Planning Minister Basim Awad Allah has tendered his resignation to the prime minister, Khadir said.

She did not expand on why Awad Allah, who is also a minister for international cooperation, wanted to leave the government. 

"He just wanted to leave," Khadir said on Saturday. She said a successor was likely to be named soon, possibly tomorrow. 

It was not immediately clear if Awad Allah had personal differences with Prime Minister Faisal al-Fayiz, who took office on 25 October 2003.

Rumours surfaced recently suggesting that Awad Allah opposed the way al-Fayiz was running state affairs, including the economic policy. 

In a meeting with Awad Allah and other state economists on Thursday, Jordan's King Abd Allah II had commended the Planning Ministry and its implementation of socio-economic projects in the country. "He expressed assurance over the work of the ministry," Jordanian newspapers reported on Friday. Awad Allah has not been available for comment. 

Little affect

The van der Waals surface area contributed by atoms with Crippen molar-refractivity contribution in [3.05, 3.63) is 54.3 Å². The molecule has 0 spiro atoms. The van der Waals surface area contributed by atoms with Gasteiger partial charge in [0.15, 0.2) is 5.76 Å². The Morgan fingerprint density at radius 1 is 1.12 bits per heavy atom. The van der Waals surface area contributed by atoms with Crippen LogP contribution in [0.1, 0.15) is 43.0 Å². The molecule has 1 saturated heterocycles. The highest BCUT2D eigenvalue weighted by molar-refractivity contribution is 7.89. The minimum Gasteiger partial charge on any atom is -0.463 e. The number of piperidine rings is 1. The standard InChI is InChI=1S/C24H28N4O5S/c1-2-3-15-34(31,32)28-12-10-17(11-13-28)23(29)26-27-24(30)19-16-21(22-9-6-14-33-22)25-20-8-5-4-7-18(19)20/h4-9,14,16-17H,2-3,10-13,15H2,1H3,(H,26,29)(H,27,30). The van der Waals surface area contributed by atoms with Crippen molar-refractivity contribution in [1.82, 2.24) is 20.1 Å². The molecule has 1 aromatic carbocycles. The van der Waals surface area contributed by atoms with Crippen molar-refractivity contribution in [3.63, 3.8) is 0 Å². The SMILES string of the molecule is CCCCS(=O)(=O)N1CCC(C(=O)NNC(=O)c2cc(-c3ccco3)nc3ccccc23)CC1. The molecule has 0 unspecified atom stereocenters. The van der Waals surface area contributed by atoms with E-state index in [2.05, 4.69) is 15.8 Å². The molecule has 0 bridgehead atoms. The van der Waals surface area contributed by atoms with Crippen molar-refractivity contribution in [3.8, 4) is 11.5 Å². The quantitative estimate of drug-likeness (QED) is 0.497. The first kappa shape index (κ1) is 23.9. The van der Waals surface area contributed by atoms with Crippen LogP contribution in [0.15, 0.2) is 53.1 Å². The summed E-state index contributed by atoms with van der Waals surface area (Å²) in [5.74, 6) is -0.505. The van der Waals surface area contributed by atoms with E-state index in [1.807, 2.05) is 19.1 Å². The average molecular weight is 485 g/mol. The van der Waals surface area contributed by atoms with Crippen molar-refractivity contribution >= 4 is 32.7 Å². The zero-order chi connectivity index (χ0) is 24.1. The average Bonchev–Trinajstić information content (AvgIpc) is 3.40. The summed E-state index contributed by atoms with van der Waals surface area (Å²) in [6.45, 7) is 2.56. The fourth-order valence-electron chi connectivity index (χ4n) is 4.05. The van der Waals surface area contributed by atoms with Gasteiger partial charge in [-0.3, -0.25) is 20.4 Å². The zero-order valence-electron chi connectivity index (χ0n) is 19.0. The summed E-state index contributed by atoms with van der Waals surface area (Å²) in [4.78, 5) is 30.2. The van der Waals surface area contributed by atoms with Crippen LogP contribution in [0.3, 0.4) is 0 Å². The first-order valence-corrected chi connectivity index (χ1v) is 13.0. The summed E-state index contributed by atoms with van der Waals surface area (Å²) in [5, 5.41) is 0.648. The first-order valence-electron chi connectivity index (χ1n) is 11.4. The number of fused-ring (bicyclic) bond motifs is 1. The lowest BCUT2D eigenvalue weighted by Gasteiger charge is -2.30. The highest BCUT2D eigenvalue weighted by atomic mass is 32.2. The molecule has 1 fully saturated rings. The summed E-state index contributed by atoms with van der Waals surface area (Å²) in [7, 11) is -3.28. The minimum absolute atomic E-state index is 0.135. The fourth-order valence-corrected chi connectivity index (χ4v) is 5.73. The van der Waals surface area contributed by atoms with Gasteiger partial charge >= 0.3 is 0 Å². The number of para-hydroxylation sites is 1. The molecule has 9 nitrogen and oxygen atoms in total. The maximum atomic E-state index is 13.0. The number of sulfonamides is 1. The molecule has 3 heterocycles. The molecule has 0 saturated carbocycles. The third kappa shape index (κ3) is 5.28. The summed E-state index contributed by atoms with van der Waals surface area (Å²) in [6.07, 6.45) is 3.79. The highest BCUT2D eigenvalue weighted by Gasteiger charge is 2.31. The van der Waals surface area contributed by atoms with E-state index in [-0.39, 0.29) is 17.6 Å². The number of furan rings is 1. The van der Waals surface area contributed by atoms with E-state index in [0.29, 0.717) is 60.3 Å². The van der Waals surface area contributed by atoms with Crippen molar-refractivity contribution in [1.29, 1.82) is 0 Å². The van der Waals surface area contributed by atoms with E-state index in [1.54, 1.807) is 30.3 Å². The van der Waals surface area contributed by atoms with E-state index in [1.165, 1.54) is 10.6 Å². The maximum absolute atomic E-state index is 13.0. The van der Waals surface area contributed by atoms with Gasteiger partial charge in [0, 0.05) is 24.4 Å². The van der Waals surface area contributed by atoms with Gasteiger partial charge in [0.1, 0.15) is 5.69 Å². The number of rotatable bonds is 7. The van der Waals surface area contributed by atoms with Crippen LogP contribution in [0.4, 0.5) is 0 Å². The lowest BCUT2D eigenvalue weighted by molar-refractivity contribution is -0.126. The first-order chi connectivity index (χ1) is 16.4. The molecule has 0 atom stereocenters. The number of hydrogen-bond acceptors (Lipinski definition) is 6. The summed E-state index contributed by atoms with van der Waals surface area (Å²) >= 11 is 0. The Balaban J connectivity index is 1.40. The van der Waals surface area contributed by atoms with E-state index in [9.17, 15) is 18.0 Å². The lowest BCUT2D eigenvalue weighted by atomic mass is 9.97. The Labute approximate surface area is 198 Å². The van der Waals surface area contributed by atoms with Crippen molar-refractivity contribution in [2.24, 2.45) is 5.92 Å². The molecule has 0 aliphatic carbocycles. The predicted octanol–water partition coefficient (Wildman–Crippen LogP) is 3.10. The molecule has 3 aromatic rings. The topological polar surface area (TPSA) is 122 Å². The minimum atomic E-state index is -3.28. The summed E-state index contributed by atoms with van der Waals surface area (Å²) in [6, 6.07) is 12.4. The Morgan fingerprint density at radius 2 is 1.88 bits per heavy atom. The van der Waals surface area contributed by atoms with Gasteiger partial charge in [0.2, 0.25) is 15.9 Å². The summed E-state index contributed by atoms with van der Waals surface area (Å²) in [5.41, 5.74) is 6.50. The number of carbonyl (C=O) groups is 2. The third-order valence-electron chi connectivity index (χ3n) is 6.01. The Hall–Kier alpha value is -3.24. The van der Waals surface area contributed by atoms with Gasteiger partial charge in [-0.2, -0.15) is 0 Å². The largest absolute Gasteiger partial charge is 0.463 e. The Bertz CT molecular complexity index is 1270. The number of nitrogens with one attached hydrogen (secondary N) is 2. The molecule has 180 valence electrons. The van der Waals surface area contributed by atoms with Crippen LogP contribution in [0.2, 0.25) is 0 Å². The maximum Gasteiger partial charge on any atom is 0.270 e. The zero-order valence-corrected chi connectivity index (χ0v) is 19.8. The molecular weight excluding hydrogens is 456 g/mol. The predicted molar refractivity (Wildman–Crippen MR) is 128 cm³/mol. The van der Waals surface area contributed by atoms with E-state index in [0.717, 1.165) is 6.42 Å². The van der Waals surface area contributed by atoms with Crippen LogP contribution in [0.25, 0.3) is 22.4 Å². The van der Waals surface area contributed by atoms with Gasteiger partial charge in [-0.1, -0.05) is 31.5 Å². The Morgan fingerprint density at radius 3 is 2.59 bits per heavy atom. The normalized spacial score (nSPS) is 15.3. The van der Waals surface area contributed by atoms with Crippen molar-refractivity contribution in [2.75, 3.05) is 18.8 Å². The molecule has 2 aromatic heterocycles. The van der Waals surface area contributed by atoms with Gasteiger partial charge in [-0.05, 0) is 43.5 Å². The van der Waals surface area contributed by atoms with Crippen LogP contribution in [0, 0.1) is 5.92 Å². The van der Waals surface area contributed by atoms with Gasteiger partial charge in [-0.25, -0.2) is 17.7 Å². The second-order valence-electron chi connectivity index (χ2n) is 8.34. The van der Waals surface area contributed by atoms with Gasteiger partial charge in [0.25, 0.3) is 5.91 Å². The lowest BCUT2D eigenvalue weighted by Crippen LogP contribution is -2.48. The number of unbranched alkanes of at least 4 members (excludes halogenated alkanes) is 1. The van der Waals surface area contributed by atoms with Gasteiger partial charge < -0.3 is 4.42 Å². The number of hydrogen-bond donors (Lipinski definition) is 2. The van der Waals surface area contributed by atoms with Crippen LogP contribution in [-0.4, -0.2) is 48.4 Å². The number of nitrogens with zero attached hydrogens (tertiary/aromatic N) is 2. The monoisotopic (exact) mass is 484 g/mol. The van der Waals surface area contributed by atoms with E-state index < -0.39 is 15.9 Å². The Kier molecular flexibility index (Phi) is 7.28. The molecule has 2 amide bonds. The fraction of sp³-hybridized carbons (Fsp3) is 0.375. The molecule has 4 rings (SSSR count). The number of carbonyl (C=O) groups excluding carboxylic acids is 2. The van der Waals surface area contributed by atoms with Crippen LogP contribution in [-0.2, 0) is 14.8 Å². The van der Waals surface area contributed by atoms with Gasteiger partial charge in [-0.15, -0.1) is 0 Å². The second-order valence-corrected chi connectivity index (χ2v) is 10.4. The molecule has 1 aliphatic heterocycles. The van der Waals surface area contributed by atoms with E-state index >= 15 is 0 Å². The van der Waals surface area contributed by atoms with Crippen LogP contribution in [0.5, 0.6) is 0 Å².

His resignation will have little effect on Jordan's economic planning, said Fahd al-Fanik, a well-known Jordanian economist.

"Our economic policy is stable" under an agreement with the International Monetary Fund (IMF), he said. The IMF had supervised reforms since 1989 to ease the country's debt burden. The programme ended in July last year. 

It was not  clear if al-Fayiz had 
differences with
Awad Allah

Al-Fanik said Awad Allah had been "feeling weak" since he was attacked in parliament during a budget debate last week for his planning strategy.

Several lawmakers argued his ideas favoured private enterprise and emulated US-backed plans in the kingdom. "The king used part of his political capital to try to bolster Awad Allah," al-Fanik said, referring to Thursday's royal visit to the Planning Ministry. 

Awad Allah is a close confidant of Abd Allah and served as an economic strategist under the monarch for at least three years until he took his Cabinet portfolio in 2003. A US college graduate, he was considered as one of the top planning strategists in Jordan, a cash-strapped nation saddled by recession and foreign debts. 

Awad Allah's duties entailed planning socio-economic, infrastructure and local development projects and negotiating international assistance to Jordan, including signing financial agreements with donor countries such as the United States.